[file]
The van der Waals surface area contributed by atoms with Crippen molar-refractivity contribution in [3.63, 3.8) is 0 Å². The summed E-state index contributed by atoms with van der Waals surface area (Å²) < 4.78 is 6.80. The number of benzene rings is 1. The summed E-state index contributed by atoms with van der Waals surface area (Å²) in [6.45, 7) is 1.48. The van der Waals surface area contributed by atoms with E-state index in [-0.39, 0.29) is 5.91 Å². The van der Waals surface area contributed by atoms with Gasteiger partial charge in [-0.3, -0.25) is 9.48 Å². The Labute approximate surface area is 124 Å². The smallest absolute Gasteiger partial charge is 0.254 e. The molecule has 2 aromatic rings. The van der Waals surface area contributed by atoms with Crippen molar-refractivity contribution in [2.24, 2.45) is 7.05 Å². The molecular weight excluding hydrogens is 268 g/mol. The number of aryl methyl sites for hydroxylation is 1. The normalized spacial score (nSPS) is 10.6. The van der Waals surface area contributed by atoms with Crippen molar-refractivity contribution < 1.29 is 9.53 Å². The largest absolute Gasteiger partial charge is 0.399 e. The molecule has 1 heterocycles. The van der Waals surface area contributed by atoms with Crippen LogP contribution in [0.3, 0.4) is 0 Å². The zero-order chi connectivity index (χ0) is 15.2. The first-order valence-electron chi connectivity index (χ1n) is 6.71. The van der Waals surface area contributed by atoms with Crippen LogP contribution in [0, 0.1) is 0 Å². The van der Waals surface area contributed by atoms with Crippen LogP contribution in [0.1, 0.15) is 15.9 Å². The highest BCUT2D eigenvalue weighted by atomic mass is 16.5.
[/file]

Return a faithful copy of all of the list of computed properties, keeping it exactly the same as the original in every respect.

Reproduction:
The van der Waals surface area contributed by atoms with Crippen molar-refractivity contribution in [3.63, 3.8) is 0 Å². The summed E-state index contributed by atoms with van der Waals surface area (Å²) < 4.78 is 6.80. The number of benzene rings is 1. The summed E-state index contributed by atoms with van der Waals surface area (Å²) in [6.45, 7) is 1.48. The van der Waals surface area contributed by atoms with E-state index in [-0.39, 0.29) is 5.91 Å². The van der Waals surface area contributed by atoms with Gasteiger partial charge in [-0.3, -0.25) is 9.48 Å². The Labute approximate surface area is 124 Å². The smallest absolute Gasteiger partial charge is 0.254 e. The molecule has 2 aromatic rings. The van der Waals surface area contributed by atoms with Crippen molar-refractivity contribution in [2.24, 2.45) is 7.05 Å². The molecular weight excluding hydrogens is 268 g/mol. The number of aryl methyl sites for hydroxylation is 1. The normalized spacial score (nSPS) is 10.6. The van der Waals surface area contributed by atoms with Crippen molar-refractivity contribution < 1.29 is 9.53 Å². The largest absolute Gasteiger partial charge is 0.399 e. The molecule has 1 heterocycles. The van der Waals surface area contributed by atoms with Crippen LogP contribution in [0.3, 0.4) is 0 Å². The zero-order chi connectivity index (χ0) is 15.2. The first-order valence-electron chi connectivity index (χ1n) is 6.71. The van der Waals surface area contributed by atoms with Crippen LogP contribution in [0, 0.1) is 0 Å². The van der Waals surface area contributed by atoms with Crippen LogP contribution in [0.1, 0.15) is 15.9 Å². The highest BCUT2D eigenvalue weighted by atomic mass is 16.5.